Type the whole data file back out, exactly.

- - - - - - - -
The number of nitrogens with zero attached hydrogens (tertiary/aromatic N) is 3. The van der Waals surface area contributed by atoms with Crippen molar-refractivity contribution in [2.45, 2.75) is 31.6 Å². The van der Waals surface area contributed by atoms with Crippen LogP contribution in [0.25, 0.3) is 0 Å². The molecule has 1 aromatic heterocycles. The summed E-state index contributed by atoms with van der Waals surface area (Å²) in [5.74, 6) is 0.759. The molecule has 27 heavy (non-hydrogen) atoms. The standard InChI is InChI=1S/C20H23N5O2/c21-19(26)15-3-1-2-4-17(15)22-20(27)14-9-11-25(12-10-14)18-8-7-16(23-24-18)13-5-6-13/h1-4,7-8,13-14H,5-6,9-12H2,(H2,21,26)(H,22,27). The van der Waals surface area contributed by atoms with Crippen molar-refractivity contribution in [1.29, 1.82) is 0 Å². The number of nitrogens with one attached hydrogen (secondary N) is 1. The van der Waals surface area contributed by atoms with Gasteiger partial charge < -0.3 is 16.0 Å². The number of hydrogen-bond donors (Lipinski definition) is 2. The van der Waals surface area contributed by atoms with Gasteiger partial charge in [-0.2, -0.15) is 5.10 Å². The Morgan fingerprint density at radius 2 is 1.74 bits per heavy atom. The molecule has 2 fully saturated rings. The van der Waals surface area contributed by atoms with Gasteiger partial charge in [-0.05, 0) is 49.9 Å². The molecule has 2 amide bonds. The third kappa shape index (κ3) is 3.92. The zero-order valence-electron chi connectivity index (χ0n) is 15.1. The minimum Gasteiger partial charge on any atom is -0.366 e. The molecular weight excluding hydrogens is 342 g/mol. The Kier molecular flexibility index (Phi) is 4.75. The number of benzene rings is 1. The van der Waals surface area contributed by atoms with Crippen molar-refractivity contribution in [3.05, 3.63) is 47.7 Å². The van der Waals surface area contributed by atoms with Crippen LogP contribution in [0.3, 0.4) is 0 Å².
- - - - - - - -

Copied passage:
The number of nitrogens with zero attached hydrogens (tertiary/aromatic N) is 3. The van der Waals surface area contributed by atoms with Crippen molar-refractivity contribution in [2.45, 2.75) is 31.6 Å². The van der Waals surface area contributed by atoms with Crippen LogP contribution in [0.25, 0.3) is 0 Å². The molecule has 1 aromatic heterocycles. The summed E-state index contributed by atoms with van der Waals surface area (Å²) in [5.74, 6) is 0.759. The molecule has 27 heavy (non-hydrogen) atoms. The standard InChI is InChI=1S/C20H23N5O2/c21-19(26)15-3-1-2-4-17(15)22-20(27)14-9-11-25(12-10-14)18-8-7-16(23-24-18)13-5-6-13/h1-4,7-8,13-14H,5-6,9-12H2,(H2,21,26)(H,22,27). The van der Waals surface area contributed by atoms with Crippen molar-refractivity contribution in [1.29, 1.82) is 0 Å². The number of nitrogens with one attached hydrogen (secondary N) is 1. The van der Waals surface area contributed by atoms with Gasteiger partial charge < -0.3 is 16.0 Å². The number of hydrogen-bond donors (Lipinski definition) is 2. The van der Waals surface area contributed by atoms with Gasteiger partial charge in [-0.2, -0.15) is 5.10 Å². The Morgan fingerprint density at radius 2 is 1.74 bits per heavy atom. The molecule has 2 fully saturated rings. The van der Waals surface area contributed by atoms with Gasteiger partial charge in [-0.05, 0) is 49.9 Å². The molecule has 2 amide bonds. The third kappa shape index (κ3) is 3.92. The zero-order valence-electron chi connectivity index (χ0n) is 15.1. The minimum Gasteiger partial charge on any atom is -0.366 e. The molecular weight excluding hydrogens is 342 g/mol. The Kier molecular flexibility index (Phi) is 4.75. The number of benzene rings is 1. The van der Waals surface area contributed by atoms with Crippen molar-refractivity contribution in [3.05, 3.63) is 47.7 Å². The van der Waals surface area contributed by atoms with Crippen LogP contribution in [0.3, 0.4) is 0 Å².